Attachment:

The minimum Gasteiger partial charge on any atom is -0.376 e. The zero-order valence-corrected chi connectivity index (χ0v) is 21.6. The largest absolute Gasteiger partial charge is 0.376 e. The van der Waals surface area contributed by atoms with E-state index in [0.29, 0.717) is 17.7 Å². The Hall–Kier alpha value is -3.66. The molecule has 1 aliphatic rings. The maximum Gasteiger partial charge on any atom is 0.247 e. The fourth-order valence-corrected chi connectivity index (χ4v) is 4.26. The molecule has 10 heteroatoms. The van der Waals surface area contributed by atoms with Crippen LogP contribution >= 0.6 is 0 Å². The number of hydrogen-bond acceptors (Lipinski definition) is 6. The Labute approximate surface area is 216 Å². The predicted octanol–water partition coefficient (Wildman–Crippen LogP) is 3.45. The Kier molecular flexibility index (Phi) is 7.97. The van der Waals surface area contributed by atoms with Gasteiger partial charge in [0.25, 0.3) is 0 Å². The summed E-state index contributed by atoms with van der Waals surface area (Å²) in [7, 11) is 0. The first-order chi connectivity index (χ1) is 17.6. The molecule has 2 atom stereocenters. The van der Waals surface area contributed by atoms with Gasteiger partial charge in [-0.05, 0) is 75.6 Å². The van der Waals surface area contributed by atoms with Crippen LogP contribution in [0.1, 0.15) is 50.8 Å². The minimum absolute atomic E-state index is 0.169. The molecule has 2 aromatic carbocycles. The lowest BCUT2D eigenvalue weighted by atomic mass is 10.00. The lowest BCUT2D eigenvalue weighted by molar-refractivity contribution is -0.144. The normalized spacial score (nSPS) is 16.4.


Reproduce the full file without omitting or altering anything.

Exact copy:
The minimum Gasteiger partial charge on any atom is -0.376 e. The zero-order valence-corrected chi connectivity index (χ0v) is 21.6. The largest absolute Gasteiger partial charge is 0.376 e. The van der Waals surface area contributed by atoms with E-state index in [0.29, 0.717) is 17.7 Å². The Hall–Kier alpha value is -3.66. The molecule has 1 aliphatic rings. The maximum Gasteiger partial charge on any atom is 0.247 e. The fourth-order valence-corrected chi connectivity index (χ4v) is 4.26. The molecule has 10 heteroatoms. The van der Waals surface area contributed by atoms with Crippen LogP contribution >= 0.6 is 0 Å². The number of hydrogen-bond acceptors (Lipinski definition) is 6. The Labute approximate surface area is 216 Å². The predicted octanol–water partition coefficient (Wildman–Crippen LogP) is 3.45. The Kier molecular flexibility index (Phi) is 7.97. The van der Waals surface area contributed by atoms with Gasteiger partial charge in [0.25, 0.3) is 0 Å². The summed E-state index contributed by atoms with van der Waals surface area (Å²) in [7, 11) is 0. The first-order chi connectivity index (χ1) is 17.6. The molecule has 2 atom stereocenters. The van der Waals surface area contributed by atoms with Gasteiger partial charge in [-0.05, 0) is 75.6 Å². The van der Waals surface area contributed by atoms with Crippen LogP contribution in [0.1, 0.15) is 50.8 Å². The minimum absolute atomic E-state index is 0.169. The molecule has 2 aromatic carbocycles. The lowest BCUT2D eigenvalue weighted by atomic mass is 10.00. The lowest BCUT2D eigenvalue weighted by molar-refractivity contribution is -0.144. The normalized spacial score (nSPS) is 16.4.